“I know not everybody grew up dreaming of piloting a drone,” said Rice. But, “drone warfare is even finding its way into the upcoming Top Gun sequel. These [drone] capabilities are essential to this campaign and future ones. So, as you consider career options, know that [drone piloting] is a sure-fire way to get into the fight.”
Of course, drone strikes would be rare to nonexistent if they followed President Obama’s self-imposed “rules” requiring that they kill no civilians, kill no one who could be apprehended, and kill only people who are (frighteningly if nonsensically) an “imminent and continuing” threat to the United States. Even the military-assisted theatrical fantasy film Eye in the Sky invents an imminent threat to people in Africa, but no threat at all to the United States. The other conditions (identified targets who cannot be arrested, and care to avoid killing others) are bizarrely met in that film but rarely if ever in reality. A man who says drones have tried to murder him four times in Pakistan has gone to Europe this month to ask to be taken off the kill lists. He will be safest if he stays there, judging by past killings of victims who could have been arrested.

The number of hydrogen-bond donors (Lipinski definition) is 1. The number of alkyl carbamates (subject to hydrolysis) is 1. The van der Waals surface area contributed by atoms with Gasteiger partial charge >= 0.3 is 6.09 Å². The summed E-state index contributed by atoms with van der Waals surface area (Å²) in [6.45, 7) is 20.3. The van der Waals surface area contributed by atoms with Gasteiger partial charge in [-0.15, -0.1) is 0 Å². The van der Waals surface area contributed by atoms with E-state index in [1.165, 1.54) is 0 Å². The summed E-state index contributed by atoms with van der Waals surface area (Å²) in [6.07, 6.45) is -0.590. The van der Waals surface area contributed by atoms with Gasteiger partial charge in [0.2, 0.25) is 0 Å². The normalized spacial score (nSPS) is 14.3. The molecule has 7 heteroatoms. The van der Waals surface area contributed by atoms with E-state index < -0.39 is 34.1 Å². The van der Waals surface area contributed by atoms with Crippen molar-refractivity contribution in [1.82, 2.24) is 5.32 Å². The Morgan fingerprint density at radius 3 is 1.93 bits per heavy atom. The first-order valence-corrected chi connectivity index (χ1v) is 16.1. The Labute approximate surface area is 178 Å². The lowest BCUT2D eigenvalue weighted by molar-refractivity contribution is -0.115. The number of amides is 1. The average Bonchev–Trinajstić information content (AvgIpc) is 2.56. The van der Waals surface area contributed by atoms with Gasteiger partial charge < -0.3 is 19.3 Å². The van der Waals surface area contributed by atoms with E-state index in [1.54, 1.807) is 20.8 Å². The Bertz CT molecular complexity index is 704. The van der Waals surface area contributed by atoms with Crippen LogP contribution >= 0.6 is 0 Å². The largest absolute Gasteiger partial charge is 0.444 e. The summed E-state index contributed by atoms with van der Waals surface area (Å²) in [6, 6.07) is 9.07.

This normalizing of murder and of participation in murder is a poison for our culture. A debate moderator recently asked a presidential candidate if he would be willing to kill thousands of innocent children as part of his basic duties. In the seven countries that President Obama has bragged about bombing, a great many innocents have died. But the top killer of U.S. troops is suicide.